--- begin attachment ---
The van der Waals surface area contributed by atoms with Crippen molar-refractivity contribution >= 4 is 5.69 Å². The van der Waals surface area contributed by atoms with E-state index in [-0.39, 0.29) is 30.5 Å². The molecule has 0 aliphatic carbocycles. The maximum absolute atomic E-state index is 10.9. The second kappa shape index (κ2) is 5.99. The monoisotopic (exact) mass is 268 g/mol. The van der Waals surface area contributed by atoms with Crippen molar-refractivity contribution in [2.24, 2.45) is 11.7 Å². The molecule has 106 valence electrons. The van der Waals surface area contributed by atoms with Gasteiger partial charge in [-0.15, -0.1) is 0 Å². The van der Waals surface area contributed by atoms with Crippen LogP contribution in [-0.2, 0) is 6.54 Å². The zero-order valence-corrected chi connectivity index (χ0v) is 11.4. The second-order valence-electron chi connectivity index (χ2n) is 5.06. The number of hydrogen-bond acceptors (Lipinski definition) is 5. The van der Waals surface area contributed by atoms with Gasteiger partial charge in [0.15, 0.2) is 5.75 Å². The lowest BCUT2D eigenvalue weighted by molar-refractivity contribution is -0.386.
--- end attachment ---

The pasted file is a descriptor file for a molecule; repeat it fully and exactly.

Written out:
The van der Waals surface area contributed by atoms with Crippen molar-refractivity contribution >= 4 is 5.69 Å². The van der Waals surface area contributed by atoms with E-state index in [-0.39, 0.29) is 30.5 Å². The molecule has 0 aliphatic carbocycles. The maximum absolute atomic E-state index is 10.9. The second kappa shape index (κ2) is 5.99. The monoisotopic (exact) mass is 268 g/mol. The van der Waals surface area contributed by atoms with Crippen molar-refractivity contribution in [2.24, 2.45) is 11.7 Å². The molecule has 106 valence electrons. The van der Waals surface area contributed by atoms with Gasteiger partial charge in [-0.15, -0.1) is 0 Å². The van der Waals surface area contributed by atoms with Crippen LogP contribution in [-0.2, 0) is 6.54 Å². The zero-order valence-corrected chi connectivity index (χ0v) is 11.4. The second-order valence-electron chi connectivity index (χ2n) is 5.06. The number of hydrogen-bond acceptors (Lipinski definition) is 5. The van der Waals surface area contributed by atoms with Gasteiger partial charge in [0.15, 0.2) is 5.75 Å². The lowest BCUT2D eigenvalue weighted by molar-refractivity contribution is -0.386.